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UPDATED: June 24, 2013 NO. 26 JUNE 27, 2013
Should Unmarried Mothers Be Fined?


Wuhan, the capital city of central China's Hubei Province, recently published a draft regulation stating that parents of children born out of wedlock would be fined.

Accordingly, an unmarried woman who cannot provide the ID certificate of her partner, or who knowingly bears the child of someone who already has a spouse, must pay the government for social care.

The issuing of this regulation has triggered much debate among the public. Does it accord with China's laws and regulations? What are reasonable and effective measures to deal with unmarried childbirth?

Some people believe the regulation could serve a good purpose, and help keep the childbirth rate of "the other woman" low. Meanwhile, others are worried that the new policy may lead to more cases of abortions and infant abandonment, as single mothers have long been stigmatised in Chinese society. Traditional views can make single mothers feel embarrassed and helpless.

With Chinese society becoming increasingly diversified, some people think it is acceptable to have kids out of wedlock. The following are excerpts of opinions on the issue:

Liu Zhijun (Global Times): Today, the overall tendency demands more relaxed control over childbirth and more tolerance for women's rights. To announce such a regulation at this moment is setting up a value judgment against single mothers. It's quite doubtful whether this regulation is feasible, and based on the current situation, it will barely reach any set goals. Instead, it might result in a series of unexpected consequences, such as increasing cases of abortion and baby abandonment.

The worst part of this regulation is its disrespect to the right of childbirth and particularly to women's rights. Let us first put moral issues aside and focus on the topic of childbirth out of wedlock. Generally speaking, unmarried mothers are in nature the same as ordinary single mothers. To charge so-called "compensation fees" on the latter for the practice of childbirth has nothing to do with population control. It is imposing legal marriage as a restraint on women before they want to bear a child. As for those who don't want to go into marriage, but want to give birth to a child, they will be deprived of the right to have kids.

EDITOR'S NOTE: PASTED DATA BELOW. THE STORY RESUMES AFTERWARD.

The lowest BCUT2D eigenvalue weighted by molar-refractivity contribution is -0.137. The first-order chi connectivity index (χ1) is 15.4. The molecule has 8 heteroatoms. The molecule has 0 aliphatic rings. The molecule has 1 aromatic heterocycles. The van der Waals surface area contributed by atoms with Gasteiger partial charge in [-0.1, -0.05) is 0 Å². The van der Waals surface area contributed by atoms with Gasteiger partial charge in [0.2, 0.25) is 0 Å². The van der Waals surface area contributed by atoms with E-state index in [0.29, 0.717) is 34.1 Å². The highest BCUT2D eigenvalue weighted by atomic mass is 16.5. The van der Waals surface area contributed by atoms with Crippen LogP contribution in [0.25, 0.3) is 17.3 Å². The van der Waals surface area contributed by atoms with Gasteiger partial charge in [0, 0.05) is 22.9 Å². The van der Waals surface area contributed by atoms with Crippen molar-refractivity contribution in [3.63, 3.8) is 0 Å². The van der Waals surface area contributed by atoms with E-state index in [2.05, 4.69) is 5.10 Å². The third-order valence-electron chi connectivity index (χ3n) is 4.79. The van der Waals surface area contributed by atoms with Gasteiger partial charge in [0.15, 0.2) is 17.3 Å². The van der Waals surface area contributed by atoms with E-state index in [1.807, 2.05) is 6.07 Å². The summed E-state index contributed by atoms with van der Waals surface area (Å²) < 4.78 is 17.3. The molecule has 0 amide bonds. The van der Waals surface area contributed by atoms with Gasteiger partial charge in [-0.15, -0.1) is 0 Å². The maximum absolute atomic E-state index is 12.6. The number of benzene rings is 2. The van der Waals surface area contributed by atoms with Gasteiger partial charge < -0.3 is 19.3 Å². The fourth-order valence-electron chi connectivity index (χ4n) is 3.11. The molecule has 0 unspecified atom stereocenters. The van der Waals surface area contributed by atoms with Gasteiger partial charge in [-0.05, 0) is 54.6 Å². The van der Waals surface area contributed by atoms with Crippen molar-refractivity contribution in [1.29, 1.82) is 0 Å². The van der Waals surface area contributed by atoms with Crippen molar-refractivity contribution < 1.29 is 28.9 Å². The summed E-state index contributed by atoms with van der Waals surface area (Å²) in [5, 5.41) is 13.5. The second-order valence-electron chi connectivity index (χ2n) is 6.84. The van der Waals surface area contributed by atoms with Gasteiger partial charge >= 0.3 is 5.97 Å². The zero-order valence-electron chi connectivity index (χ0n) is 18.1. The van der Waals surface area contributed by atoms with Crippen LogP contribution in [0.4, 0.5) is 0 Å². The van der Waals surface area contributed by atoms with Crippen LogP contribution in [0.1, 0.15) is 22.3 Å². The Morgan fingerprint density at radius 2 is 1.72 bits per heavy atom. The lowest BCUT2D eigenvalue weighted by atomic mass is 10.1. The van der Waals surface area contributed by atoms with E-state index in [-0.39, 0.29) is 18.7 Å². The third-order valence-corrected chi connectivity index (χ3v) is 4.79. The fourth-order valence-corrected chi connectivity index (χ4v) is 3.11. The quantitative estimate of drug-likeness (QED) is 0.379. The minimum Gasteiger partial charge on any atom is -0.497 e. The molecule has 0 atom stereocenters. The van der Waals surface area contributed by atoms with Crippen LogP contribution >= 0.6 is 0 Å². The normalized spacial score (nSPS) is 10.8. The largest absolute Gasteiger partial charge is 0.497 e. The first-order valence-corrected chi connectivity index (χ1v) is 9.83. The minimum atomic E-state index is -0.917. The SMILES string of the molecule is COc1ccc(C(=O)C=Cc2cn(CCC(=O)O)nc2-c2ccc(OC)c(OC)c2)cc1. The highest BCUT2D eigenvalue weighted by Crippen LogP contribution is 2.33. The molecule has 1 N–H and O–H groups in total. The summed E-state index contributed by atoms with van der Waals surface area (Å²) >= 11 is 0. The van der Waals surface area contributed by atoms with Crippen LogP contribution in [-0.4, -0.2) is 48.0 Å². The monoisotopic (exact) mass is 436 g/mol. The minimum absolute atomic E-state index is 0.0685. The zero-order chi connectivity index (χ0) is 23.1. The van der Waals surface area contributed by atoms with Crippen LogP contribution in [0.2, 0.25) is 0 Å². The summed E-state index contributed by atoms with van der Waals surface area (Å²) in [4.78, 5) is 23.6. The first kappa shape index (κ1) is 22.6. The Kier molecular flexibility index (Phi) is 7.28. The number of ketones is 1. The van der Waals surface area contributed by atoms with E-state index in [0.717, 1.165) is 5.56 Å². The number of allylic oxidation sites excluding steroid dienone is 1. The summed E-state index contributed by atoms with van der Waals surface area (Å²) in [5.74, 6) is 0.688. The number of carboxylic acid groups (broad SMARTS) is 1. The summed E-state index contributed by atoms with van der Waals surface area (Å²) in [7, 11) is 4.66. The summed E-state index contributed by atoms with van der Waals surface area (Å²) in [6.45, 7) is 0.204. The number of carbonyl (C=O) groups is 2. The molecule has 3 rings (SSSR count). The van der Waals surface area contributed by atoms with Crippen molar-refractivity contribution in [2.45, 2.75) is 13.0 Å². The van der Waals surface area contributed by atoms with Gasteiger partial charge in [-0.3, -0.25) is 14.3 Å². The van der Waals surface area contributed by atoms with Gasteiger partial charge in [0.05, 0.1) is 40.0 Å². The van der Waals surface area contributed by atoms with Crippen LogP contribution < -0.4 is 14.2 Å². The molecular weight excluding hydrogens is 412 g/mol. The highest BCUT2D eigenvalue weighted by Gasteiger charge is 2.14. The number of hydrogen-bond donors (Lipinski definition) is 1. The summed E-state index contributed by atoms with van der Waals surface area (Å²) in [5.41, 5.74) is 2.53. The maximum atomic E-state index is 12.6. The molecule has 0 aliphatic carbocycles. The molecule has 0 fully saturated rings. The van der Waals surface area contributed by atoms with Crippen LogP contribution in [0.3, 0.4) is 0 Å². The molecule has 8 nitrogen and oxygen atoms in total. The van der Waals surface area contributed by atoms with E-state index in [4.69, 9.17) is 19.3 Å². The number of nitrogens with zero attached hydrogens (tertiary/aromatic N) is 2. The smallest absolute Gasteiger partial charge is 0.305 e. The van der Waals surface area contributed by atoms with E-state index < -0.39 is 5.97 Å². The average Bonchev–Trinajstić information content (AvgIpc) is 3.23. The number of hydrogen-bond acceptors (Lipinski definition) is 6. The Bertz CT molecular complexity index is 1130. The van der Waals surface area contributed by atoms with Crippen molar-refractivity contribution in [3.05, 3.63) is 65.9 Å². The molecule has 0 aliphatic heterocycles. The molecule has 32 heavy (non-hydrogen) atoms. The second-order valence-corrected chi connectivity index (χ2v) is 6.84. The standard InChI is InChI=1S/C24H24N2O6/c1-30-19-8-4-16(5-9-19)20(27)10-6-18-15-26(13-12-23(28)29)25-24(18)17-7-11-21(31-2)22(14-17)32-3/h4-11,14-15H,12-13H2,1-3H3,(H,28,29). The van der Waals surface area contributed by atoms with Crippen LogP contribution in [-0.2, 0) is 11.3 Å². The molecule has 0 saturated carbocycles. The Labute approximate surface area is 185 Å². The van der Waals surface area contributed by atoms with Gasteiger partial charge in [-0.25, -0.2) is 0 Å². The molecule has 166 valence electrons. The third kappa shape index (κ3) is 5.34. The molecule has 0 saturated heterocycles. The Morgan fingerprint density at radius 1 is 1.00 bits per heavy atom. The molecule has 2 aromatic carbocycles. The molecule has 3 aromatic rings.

Every woman has the right to bear children. Around the world, many countries have already adjusted to the existence of unmarried mothers.Social development is expected to push China toward a state of more tolerance and openness. We are expecting to see more women unwilling to get married, but willing to have children. Their right of childbirth and freedom of choosing how to do so must be respected.

Family planning is one of China's basic national policies. It is a necessary planning and policy arrangement, but it's improper for it to take population control as its core objective. It should be revised as something to seek balance between population, economy, society, as well as resources and environment.

Relevant authorities in Wuhan responded to the criticism by claiming that it will solicit "advice" on the draft, and that the article is subject to change. This is an active response to public questioning.

Yu Shaoxiang (www.china.org.cn): Implementation of the regulation will be quite difficult. For example, how can you judge whether the unmarried mother knows the man for whom she bears a child has another spouse? Besides, to charge a "social compensation fee" will surely lead to more cases of abortion and abandoned babies. Worse still, if the mother is living in a difficult situation, she might choose to run away or even sell her baby. The regulation is not helping to solve social problems, as relevant authorities have claimed, but is producing more social conflicts, which will be even more difficult to deal with.

To curb the number of "mistresses" and control childbirth among unmarried mothers, authorities should not depend on simple and rough methods such as fines. Wuhan's draft regulation is more evidence of local government arbitrariness in collecting fees. Family planning is one of China's national policies, but for so many years, many local governments, instead of trying to tackle the problem at its roots, are only interested in fining families for breaking relevant regulations. Moreover, it's still unknown who is supervising the huge amount of amercement and who is using the money.

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